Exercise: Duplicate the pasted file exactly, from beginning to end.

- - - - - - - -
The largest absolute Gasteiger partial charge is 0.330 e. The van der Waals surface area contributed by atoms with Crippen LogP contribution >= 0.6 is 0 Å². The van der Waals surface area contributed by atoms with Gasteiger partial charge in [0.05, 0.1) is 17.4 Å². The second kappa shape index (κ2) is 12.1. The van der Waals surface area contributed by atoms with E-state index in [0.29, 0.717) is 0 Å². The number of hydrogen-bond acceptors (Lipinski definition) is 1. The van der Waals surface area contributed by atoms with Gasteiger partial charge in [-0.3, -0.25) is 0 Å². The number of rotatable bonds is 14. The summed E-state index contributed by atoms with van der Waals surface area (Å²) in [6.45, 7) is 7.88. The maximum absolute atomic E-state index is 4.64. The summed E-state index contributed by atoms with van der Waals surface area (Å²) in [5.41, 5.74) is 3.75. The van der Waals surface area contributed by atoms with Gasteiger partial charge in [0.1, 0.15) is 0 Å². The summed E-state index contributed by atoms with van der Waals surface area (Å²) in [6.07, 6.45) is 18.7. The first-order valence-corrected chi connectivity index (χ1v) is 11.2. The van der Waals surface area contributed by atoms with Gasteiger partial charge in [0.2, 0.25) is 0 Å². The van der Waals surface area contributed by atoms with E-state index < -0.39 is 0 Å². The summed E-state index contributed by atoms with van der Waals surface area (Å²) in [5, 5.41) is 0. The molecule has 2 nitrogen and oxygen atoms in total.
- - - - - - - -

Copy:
The largest absolute Gasteiger partial charge is 0.330 e. The van der Waals surface area contributed by atoms with Crippen LogP contribution >= 0.6 is 0 Å². The van der Waals surface area contributed by atoms with Gasteiger partial charge in [0.05, 0.1) is 17.4 Å². The second kappa shape index (κ2) is 12.1. The van der Waals surface area contributed by atoms with E-state index in [0.29, 0.717) is 0 Å². The number of hydrogen-bond acceptors (Lipinski definition) is 1. The van der Waals surface area contributed by atoms with Gasteiger partial charge in [-0.3, -0.25) is 0 Å². The number of rotatable bonds is 14. The summed E-state index contributed by atoms with van der Waals surface area (Å²) in [6.45, 7) is 7.88. The maximum absolute atomic E-state index is 4.64. The summed E-state index contributed by atoms with van der Waals surface area (Å²) in [5.41, 5.74) is 3.75. The van der Waals surface area contributed by atoms with Gasteiger partial charge in [0.1, 0.15) is 0 Å². The summed E-state index contributed by atoms with van der Waals surface area (Å²) in [6.07, 6.45) is 18.7. The first-order valence-corrected chi connectivity index (χ1v) is 11.2. The van der Waals surface area contributed by atoms with Gasteiger partial charge in [0.2, 0.25) is 0 Å². The van der Waals surface area contributed by atoms with E-state index < -0.39 is 0 Å². The summed E-state index contributed by atoms with van der Waals surface area (Å²) in [5, 5.41) is 0. The molecule has 2 nitrogen and oxygen atoms in total.